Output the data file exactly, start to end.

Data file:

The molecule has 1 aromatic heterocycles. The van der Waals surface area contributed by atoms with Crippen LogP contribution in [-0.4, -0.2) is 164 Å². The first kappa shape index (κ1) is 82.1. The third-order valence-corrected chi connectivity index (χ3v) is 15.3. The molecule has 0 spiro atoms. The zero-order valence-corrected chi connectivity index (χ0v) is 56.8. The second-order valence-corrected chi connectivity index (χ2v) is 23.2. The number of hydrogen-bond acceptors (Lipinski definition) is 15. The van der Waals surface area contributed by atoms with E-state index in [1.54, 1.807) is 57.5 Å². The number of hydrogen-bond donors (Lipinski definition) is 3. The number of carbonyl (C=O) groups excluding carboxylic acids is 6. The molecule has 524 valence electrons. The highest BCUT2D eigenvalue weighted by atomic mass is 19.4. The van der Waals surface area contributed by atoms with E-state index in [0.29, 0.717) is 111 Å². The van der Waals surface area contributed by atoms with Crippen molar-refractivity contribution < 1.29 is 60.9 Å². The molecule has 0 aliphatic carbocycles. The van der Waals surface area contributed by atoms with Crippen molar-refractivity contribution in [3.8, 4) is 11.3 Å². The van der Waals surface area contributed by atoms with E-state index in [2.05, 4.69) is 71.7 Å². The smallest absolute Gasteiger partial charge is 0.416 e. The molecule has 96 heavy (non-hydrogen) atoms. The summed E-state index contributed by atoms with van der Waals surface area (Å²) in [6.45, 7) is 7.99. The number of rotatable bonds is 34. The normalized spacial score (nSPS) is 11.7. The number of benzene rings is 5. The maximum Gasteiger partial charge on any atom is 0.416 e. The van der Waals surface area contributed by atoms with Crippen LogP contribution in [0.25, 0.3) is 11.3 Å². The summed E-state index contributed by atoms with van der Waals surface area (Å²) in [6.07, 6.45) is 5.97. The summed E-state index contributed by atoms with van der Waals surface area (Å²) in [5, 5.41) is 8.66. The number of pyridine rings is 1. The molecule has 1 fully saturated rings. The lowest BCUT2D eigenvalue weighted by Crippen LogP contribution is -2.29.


The molecule has 1 aromatic heterocycles. The van der Waals surface area contributed by atoms with Crippen LogP contribution in [-0.4, -0.2) is 164 Å². The first kappa shape index (κ1) is 82.1. The third-order valence-corrected chi connectivity index (χ3v) is 15.3. The molecule has 0 spiro atoms. The zero-order valence-corrected chi connectivity index (χ0v) is 56.8. The second-order valence-corrected chi connectivity index (χ2v) is 23.2. The number of hydrogen-bond acceptors (Lipinski definition) is 15. The van der Waals surface area contributed by atoms with E-state index in [1.54, 1.807) is 57.5 Å². The number of hydrogen-bond donors (Lipinski definition) is 3. The number of carbonyl (C=O) groups excluding carboxylic acids is 6. The molecule has 524 valence electrons. The highest BCUT2D eigenvalue weighted by atomic mass is 19.4. The van der Waals surface area contributed by atoms with E-state index in [0.29, 0.717) is 111 Å². The van der Waals surface area contributed by atoms with Crippen molar-refractivity contribution < 1.29 is 60.9 Å². The molecule has 0 aliphatic carbocycles. The van der Waals surface area contributed by atoms with Crippen molar-refractivity contribution in [3.8, 4) is 11.3 Å². The van der Waals surface area contributed by atoms with E-state index in [2.05, 4.69) is 71.7 Å². The smallest absolute Gasteiger partial charge is 0.416 e. The molecule has 96 heavy (non-hydrogen) atoms. The summed E-state index contributed by atoms with van der Waals surface area (Å²) in [6.45, 7) is 7.99. The number of rotatable bonds is 34. The normalized spacial score (nSPS) is 11.7. The number of benzene rings is 5. The maximum Gasteiger partial charge on any atom is 0.416 e. The van der Waals surface area contributed by atoms with Crippen LogP contribution in [0.25, 0.3) is 11.3 Å². The summed E-state index contributed by atoms with van der Waals surface area (Å²) in [6.07, 6.45) is 5.97. The summed E-state index contributed by atoms with van der Waals surface area (Å²) in [5, 5.41) is 8.66. The number of pyridine rings is 1. The molecule has 1 fully saturated rings. The lowest BCUT2D eigenvalue weighted by Crippen LogP contribution is -2.29.